Americans spent more on cars and houses in July and August, helping the economy maintain its “modest to moderate” growth even as borrowing costs increased, the Federal Reserve said Wednesday.
Staff and wire reports
Consumers also spent more on travel and tourism while manufacturers expanded modestly, said the Fed’s Beige Book business survey compiled from its 12 regional district banks, including the one in Kansas City.
Hiring “held steady or increased modestly,” it said.
The report comes just ahead of the Fed’s policy meeting Sept. 17-18 at which it may reduce its aggressive bond buying policy that is intended to drive down long-term interest rates. The Fed has pegged softening of its economic policy to improvement in the job market.
Speculation about a policy shift at the Fed has roiled financial markets, pushing up interest rates on U.S. bonds and mortgages and contributing to the worst rout in the currencies of developing nations in five years.
“Consumer spending rose in most districts, reflecting, in part, strong demand for automobiles and housing-related goods,” the Fed report said. “Residential real estate activity increased moderately in most districts, and demand for non-residential real estate gained overall.”
The Fed said eight districts described growth as moderate. In the four others, Boston, Atlanta and San Francisco reported a modest expansion, while Chicago indicated an improvement. The previous Beige Book, released July 17, said the economy expanded at a “modest to moderate pace” overall.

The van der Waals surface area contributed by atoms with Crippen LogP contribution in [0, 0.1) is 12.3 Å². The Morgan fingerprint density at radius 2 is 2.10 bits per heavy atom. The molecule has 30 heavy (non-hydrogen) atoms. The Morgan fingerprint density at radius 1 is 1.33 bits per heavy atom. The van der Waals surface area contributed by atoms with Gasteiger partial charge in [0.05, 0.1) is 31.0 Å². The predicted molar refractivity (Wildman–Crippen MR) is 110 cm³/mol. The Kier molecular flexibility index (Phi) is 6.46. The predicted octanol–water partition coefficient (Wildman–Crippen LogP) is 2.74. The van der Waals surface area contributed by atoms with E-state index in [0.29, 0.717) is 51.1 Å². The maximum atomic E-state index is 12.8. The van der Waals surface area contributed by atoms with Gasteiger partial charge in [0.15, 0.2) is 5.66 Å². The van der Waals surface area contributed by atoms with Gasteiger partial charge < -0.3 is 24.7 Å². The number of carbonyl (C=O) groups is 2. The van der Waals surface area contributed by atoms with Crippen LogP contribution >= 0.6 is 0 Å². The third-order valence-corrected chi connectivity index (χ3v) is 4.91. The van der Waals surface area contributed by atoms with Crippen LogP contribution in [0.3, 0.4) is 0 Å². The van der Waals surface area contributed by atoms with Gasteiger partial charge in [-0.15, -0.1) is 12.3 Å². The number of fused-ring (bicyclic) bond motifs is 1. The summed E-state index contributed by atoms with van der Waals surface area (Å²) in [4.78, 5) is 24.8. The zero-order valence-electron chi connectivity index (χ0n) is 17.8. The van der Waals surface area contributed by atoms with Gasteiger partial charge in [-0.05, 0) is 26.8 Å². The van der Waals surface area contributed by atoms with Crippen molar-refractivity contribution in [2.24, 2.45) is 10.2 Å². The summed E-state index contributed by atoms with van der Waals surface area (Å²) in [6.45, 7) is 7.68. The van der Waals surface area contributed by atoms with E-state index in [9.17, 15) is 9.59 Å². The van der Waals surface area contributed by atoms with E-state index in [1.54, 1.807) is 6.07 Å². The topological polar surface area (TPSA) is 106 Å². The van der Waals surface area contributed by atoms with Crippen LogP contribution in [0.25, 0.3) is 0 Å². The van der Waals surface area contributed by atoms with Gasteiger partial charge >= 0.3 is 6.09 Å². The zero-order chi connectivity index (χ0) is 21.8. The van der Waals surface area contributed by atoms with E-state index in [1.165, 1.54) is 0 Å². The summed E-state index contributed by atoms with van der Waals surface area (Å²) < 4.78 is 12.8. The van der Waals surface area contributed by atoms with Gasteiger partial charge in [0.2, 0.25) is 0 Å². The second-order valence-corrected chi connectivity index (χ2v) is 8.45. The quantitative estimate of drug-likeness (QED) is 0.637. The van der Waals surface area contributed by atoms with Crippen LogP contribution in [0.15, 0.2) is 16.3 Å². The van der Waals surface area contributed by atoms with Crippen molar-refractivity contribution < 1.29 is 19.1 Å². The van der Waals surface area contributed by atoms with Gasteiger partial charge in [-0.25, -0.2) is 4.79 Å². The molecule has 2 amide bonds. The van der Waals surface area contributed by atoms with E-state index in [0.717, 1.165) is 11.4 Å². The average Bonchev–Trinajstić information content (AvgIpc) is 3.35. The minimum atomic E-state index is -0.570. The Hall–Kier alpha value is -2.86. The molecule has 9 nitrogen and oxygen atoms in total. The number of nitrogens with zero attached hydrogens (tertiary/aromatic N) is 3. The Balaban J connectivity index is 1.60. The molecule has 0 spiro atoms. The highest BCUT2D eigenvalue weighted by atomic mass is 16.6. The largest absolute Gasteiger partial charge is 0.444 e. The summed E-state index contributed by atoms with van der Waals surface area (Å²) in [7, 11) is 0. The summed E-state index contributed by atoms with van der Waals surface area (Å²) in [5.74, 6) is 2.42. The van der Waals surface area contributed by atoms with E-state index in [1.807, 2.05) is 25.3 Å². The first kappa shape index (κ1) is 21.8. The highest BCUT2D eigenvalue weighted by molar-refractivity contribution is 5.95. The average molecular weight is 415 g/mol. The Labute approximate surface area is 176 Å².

“Further gains” are expected in the moderate economic growth throughout the Kansas City Fed’s district, which covers western Missouri, Kansas and all or part of five other states. Its report cited strong retail and auto sales with “positive expectations” about future sales and a rise in home sales and prices.
“Other firms, primarily in retail, leisure and hospitality industries, were beginning to raise wages to attract salespeople, housekeepers, maintenance and clerical staff,” the Kansas City Fed’s report said.
The effect of higher interest rates nationally was reflected in the Beige Book, with conditions in housing and bank lending slowing.
“Lending activity weakened a bit, and several districts reported less favorable conditions than in the preceding reporting period,” the report said.
The Atlanta, Chicago, St. Louis and San Francisco districts reported that lending slowed, while Kansas City said lending declined.
The Chicago district reported that “recent interest rate increases likely were depressing commercial investment.”